Here are a couple of faulty sentences I found recently.
From the Smithsonian catalog, a description of something called Rolling Old World Serving Cart: "Clad in a superb reproduction 16th century map, evocative of map prints and drawings in our Cooper-Hewitt, National Design Museum, guests will delight in its unexpected second role as beverage trolley."
From the Art Institute of Chicago catalog, a description of a book called Piazza: Italy's Heart and Soul: "Gold metal winner of the 2007 Independent Publishers Book Awards, this impassioned brainchild of Joe Bauwens and Marybeth Flower examines the hub of the Italian cultural experience: the piazza."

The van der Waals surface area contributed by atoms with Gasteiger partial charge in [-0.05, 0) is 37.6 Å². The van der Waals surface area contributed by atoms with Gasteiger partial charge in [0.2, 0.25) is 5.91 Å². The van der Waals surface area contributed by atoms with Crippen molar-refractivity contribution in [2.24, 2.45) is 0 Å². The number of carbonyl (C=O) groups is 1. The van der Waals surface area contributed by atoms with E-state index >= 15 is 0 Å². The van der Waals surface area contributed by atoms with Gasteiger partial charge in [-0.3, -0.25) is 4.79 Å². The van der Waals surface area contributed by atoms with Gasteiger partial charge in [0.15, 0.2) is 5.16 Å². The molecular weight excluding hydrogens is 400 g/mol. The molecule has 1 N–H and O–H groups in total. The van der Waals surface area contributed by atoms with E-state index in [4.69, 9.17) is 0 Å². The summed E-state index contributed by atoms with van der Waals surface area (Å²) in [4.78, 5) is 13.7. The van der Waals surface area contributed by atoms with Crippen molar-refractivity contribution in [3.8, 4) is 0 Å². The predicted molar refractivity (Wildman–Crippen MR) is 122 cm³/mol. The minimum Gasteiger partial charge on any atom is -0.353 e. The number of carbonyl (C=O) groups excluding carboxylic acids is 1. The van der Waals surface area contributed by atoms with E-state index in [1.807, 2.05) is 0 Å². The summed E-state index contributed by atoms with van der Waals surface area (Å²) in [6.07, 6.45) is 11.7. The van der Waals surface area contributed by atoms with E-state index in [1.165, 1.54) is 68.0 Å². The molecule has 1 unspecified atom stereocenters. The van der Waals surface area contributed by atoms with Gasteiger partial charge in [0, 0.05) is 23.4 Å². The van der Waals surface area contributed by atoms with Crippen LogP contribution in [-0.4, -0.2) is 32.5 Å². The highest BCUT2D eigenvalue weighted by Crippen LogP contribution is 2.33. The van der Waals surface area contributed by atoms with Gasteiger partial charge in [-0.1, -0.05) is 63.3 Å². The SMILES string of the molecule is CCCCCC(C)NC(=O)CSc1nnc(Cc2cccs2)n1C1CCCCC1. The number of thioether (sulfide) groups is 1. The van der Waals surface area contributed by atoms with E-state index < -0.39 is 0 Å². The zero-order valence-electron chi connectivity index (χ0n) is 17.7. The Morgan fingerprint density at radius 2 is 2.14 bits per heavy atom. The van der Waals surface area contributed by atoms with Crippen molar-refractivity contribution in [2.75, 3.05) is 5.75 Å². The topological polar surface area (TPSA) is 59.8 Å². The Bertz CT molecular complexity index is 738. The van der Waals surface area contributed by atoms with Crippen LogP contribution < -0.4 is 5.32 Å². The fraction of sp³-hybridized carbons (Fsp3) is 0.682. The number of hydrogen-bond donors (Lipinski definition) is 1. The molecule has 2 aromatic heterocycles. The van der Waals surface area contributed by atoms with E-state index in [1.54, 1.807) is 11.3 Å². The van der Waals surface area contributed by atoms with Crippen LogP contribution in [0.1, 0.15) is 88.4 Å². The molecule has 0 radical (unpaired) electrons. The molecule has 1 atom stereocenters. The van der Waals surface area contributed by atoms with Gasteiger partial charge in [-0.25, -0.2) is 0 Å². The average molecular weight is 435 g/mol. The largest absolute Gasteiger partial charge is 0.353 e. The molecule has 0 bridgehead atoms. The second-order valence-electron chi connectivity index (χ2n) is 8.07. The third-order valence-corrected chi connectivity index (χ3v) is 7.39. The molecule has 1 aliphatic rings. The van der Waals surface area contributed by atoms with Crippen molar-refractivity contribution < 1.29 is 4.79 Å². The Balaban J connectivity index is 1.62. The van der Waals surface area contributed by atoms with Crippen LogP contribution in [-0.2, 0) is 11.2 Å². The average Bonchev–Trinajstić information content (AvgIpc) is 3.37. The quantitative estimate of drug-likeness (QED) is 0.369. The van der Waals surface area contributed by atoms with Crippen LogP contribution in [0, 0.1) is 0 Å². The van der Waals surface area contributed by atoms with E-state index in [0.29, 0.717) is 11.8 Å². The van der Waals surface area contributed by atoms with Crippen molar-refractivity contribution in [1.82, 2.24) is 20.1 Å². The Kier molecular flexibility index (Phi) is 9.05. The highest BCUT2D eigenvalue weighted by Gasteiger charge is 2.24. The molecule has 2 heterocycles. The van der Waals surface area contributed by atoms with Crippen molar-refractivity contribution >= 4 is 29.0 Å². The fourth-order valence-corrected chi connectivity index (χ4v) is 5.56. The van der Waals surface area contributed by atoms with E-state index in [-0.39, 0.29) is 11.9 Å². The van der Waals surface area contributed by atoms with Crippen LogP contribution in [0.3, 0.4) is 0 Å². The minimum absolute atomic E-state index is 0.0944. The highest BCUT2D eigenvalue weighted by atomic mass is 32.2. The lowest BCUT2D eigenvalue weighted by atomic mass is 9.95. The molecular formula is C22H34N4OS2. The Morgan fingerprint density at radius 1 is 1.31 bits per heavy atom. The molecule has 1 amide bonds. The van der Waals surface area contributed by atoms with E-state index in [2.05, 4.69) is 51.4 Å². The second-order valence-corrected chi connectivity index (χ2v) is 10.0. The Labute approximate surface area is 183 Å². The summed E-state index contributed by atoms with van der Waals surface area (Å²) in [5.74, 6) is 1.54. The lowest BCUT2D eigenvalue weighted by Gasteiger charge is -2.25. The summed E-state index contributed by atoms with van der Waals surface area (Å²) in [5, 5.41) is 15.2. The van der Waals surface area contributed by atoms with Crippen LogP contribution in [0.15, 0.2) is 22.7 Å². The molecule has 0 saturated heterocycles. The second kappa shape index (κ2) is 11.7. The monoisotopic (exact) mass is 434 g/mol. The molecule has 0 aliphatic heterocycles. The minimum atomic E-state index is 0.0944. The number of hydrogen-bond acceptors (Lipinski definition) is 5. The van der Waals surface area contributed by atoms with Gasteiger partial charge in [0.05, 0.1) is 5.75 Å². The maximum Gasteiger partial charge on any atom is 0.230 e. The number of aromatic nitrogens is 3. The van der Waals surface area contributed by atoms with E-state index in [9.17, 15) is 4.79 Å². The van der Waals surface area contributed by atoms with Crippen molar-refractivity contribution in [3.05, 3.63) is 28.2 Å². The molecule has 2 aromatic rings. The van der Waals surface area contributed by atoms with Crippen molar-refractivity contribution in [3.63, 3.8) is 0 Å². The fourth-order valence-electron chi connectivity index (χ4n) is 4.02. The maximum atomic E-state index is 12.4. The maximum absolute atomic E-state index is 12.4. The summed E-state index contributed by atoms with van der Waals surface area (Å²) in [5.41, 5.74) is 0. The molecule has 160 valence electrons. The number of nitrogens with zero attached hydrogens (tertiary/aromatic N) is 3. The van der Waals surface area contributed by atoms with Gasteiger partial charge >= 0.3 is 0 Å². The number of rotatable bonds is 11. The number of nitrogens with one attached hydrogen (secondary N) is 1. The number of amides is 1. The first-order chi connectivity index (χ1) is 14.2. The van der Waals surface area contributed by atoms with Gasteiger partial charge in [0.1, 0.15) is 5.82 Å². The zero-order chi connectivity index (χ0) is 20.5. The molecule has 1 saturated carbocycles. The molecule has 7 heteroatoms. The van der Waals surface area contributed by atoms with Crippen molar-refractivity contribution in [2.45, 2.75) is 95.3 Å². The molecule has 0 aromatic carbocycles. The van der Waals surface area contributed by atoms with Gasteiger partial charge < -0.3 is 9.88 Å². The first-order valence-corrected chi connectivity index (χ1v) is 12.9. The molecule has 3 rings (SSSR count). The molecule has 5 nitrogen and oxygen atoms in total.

In the first case, the "clad" clause is a dangling modifier—the writer obviously didn't mean to say that guests would be clad in a map—and its has no antecedent. In the second case, gold metal should be gold medal.
My guess is that the writer of the first sentence doesn't know his or her grammar. The error in the second sentence is a typographical mistake that wasn't caught in proofreading. In publishing, good proofreading is valued as much as good copyediting, and this sentence helps us see why.